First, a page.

Originally scheduled to begin this fall, the reconstruction of Westhampton Beach’s Main Street will be pushed back a year due to the village’s decision to bury utility lines along most of the stretch—an endeavor that is expected to run an additional $932,000 and increase the project’s overall cost to an estimated $6.13 million.
The updated work, tentatively scheduled to begin in fall 2018 and conclude in spring 2020—no work will be done during the busy summer months—now calls for the removal of 17 or 18 utility poles and the burial of those attached power lines along the downtown business district, according to Westhampton Beach Mayor Maria Moore. In those areas where the lines will not be buried, utility poles will be moved to the rear of businesses and homes along the stretch, she added.
“It’s really not just aesthetics,” Ms. Moore said in a recent interview. “It’s also safety.
“This will be safer in storms, and currently the lines hinder firefighters from reaching the second stories of homes,” she continued. “It just makes sense to do this when the street will already be opened.”
Jeffrey Weir, spokesperson for PSEG Long Island, estimated that the pole removal would cost $138,000—but that fee would be waived, as the village has agreed to finance the burial of the lines at a cost of $932,000.
“We are good people and we like to do the right thing,” Mr. Weir said, referring to the decision to waive the pole removal fee.
The village must still come up with the $932,000 for the work, and that figure will be tacked on to the projected $5.2 million cost of overhauling Main Street.
The other scheduled work includes: replacing storm drains and pipes, the removal of roughly 40 trees lining Main Street, resurfacing the road and replacing the sidewalks, and installing new street lights. The village also wants to install two roundabouts: one at the troublesome intersection where Library Avenue and Mill Road bisect Main Street, and where Main Street intersects Potunk Lane in front of the Westhampton Country Club.
To date, the village has obtained $825,000 in various grants to help finance the undertaking, and has accumulated an additional $2 million in surplus funds as well, according to the mayor. That leaves the village to come up with little more than $3.3 million to cover the remainder of the work. That amount will most likely be funded by a bond issue and paid back over 20 years, officials have said.
Westhampton Beach Village Attorney Stephen Angel said this week that there could be ways for the village to completely offset the cost of burying the power lines, though it is too early to know for certain if any of those avenues can be pursued. He said that in some cases, utility companies have paid for the burial of the lines if a municipality can make a strong enough case for a community.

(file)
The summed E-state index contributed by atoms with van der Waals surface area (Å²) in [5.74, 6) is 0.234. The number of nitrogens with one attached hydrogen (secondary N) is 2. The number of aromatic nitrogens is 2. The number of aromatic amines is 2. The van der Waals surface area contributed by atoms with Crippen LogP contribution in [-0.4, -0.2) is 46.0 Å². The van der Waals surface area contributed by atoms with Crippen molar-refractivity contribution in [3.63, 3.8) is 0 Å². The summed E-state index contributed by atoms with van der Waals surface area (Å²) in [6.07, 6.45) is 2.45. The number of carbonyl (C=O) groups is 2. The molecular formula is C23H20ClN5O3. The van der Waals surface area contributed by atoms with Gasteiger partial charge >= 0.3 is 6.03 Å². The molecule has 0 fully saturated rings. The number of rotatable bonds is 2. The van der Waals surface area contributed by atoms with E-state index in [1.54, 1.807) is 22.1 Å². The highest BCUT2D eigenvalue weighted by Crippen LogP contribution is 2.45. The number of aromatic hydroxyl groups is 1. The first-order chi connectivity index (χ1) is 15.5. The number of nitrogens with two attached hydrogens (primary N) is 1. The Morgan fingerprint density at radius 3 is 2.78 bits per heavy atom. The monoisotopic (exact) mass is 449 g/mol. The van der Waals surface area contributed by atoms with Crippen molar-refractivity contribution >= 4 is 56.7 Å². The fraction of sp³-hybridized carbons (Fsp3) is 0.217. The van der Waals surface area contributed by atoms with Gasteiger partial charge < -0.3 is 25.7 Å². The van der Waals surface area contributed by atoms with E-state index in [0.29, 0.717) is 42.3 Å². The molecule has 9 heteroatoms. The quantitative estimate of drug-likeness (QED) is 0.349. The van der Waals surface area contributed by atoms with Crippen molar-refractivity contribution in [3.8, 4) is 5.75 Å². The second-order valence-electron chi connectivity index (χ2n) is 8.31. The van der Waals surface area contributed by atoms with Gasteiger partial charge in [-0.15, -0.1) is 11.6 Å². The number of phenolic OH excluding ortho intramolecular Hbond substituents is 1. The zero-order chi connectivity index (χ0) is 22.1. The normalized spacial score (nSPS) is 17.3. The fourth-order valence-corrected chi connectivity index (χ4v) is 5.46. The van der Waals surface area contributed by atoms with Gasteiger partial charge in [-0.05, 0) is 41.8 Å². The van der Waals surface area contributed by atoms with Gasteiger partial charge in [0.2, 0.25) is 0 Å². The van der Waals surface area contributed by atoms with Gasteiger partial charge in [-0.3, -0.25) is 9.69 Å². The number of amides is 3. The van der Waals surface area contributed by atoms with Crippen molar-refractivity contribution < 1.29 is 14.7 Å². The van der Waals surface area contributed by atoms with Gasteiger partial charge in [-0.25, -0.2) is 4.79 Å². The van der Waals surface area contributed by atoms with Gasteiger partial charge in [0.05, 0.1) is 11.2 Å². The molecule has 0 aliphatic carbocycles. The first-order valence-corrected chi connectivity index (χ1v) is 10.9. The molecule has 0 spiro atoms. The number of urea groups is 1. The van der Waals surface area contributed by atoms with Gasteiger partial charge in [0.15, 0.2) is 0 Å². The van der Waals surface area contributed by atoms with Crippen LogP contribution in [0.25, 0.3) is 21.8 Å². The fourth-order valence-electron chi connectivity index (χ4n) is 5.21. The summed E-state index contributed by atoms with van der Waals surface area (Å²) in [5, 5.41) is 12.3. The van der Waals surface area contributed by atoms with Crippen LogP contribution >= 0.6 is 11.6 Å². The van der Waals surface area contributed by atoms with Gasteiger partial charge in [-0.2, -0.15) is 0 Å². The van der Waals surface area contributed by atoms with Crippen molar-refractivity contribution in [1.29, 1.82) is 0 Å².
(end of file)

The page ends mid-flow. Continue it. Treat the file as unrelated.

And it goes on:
“We’re still dealing with the concept—it’s very preliminary,” he said on Monday. “If the village decided to do this, there would be many steps. We may have to pass a local law or do a formal study.”
Mr. Angel noted that he must conduct additional research before reopening talks with utility representatives regarding them possibly picking up the burial costs.
Now, village officials are waiting on PSEG’s conduit design, which they need to put in the bid with H2M Engineers + Architects in Melville to get the firm’s updated design plan. These new delays, in addition to the village’s insistence against working during the busy summer season, should see the two-phase project completed around March 2020.
The first phase calls for the digging up and replacement of antiquated storm drains and old, cracking pipes, as well as the installation of conduits for when the village moves forward with a sewer district—a separate project that is expected to be completed in four phases—with the first estimated to cost $16.75 million and focusing on connecting Main Street shops and businesses.
The first phase will now also include the burial of the utility lines while the road is ripped up, as well as the laying of new piping, drywells and leaching pools. That phase is now expected to run around $2.1 million.
The drains are going to be outfitted with permeable pavers connected to hydrodynamic separators at the edge of the sidewalks to filter rainwater, sifting out road pollution, like silt and oil, while also preventing the drains from clogging. In addition to most of Main Street, the work encompasses the first 200 feet of Sunset Avenue off Main Street.
The second phase, totaling about $4 million, entails most of the aesthetic parts of the project, including the resurfacing, installation of roundabouts, planting of new trees, and the installation of new streetlights.
“It can be a painstakingly slow process,” Ms. Moore said. “But it will be worth it when it’s finished.”
Those with businesses along Main Street said this week that they support the plan to bury the power lines.
Anezka Jureckova, owner of the Peace Love Hamptons clothing shop on Main Street, thinks that burying them is a smart move that should have been done years ago. “It’s worth it,” she said. “The lines are buried around my house and we never have a problem with storms—here, we lose power all the time.
“They should bury the lines all over Long Island,” she added.
Elaine Rigas, an employee at Hampton House, a home goods store on Main Street, is just glad that the construction is being delayed. “It’s hard enough getting people to come here to shop,” she said on Tuesday. “If there’s construction happening, they’re just going to go to Southampton.”
But Alyssa Saccente, an employee at Mint clothing shop on Main Street, said she is appreciative of the efforts to improve the appearance of the village while also bowing to the concerns of shop owners. “It’s a good thing for them to do, and I appreciate that they’ll stop construction during the summer,” she said. “It’s nice that the trustees are keeping us in mind.”